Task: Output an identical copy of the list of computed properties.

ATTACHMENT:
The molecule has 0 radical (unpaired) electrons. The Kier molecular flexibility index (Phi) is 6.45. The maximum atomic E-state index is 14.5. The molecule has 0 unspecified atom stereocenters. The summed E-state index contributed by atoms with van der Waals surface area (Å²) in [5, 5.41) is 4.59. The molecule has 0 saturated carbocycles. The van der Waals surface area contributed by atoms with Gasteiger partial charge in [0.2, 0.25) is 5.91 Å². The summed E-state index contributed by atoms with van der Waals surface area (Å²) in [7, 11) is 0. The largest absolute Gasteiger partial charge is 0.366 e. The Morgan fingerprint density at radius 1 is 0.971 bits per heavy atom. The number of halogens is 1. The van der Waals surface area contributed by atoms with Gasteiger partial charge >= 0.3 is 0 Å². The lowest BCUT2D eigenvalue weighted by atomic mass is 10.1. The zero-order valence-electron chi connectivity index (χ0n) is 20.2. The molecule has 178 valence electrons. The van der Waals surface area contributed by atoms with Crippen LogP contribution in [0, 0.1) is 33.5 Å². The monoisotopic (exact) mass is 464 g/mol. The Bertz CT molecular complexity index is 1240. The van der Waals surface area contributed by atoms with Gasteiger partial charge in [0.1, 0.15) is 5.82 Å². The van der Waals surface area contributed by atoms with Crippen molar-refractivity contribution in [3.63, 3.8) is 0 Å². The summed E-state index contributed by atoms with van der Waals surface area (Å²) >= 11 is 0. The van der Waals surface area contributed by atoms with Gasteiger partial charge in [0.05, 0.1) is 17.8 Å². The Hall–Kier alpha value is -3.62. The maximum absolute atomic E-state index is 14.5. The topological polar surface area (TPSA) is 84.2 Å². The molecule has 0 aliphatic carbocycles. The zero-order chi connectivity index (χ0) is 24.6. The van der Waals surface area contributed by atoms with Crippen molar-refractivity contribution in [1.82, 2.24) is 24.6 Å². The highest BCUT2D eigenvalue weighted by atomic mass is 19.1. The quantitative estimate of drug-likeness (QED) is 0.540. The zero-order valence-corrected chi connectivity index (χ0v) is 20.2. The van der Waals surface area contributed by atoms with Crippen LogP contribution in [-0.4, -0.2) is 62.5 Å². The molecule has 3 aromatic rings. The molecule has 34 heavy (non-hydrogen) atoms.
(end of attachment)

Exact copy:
The molecule has 0 radical (unpaired) electrons. The Kier molecular flexibility index (Phi) is 6.45. The maximum atomic E-state index is 14.5. The molecule has 0 unspecified atom stereocenters. The summed E-state index contributed by atoms with van der Waals surface area (Å²) in [5, 5.41) is 4.59. The molecule has 0 saturated carbocycles. The van der Waals surface area contributed by atoms with Gasteiger partial charge in [0.2, 0.25) is 5.91 Å². The summed E-state index contributed by atoms with van der Waals surface area (Å²) in [7, 11) is 0. The largest absolute Gasteiger partial charge is 0.366 e. The Morgan fingerprint density at radius 1 is 0.971 bits per heavy atom. The number of halogens is 1. The van der Waals surface area contributed by atoms with Gasteiger partial charge >= 0.3 is 0 Å². The lowest BCUT2D eigenvalue weighted by atomic mass is 10.1. The zero-order valence-electron chi connectivity index (χ0n) is 20.2. The molecule has 178 valence electrons. The van der Waals surface area contributed by atoms with Crippen LogP contribution in [0, 0.1) is 33.5 Å². The monoisotopic (exact) mass is 464 g/mol. The Bertz CT molecular complexity index is 1240. The van der Waals surface area contributed by atoms with Gasteiger partial charge in [0.1, 0.15) is 5.82 Å². The van der Waals surface area contributed by atoms with Crippen molar-refractivity contribution in [3.63, 3.8) is 0 Å². The summed E-state index contributed by atoms with van der Waals surface area (Å²) >= 11 is 0. The van der Waals surface area contributed by atoms with Gasteiger partial charge in [0.05, 0.1) is 17.8 Å². The Hall–Kier alpha value is -3.62. The maximum absolute atomic E-state index is 14.5. The topological polar surface area (TPSA) is 84.2 Å². The molecule has 0 aliphatic carbocycles. The zero-order chi connectivity index (χ0) is 24.6. The van der Waals surface area contributed by atoms with Crippen molar-refractivity contribution in [1.82, 2.24) is 24.6 Å². The highest BCUT2D eigenvalue weighted by atomic mass is 19.1. The quantitative estimate of drug-likeness (QED) is 0.540. The zero-order valence-corrected chi connectivity index (χ0v) is 20.2. The van der Waals surface area contributed by atoms with Crippen LogP contribution in [-0.4, -0.2) is 62.5 Å². The molecule has 3 aromatic rings. The molecule has 34 heavy (non-hydrogen) atoms.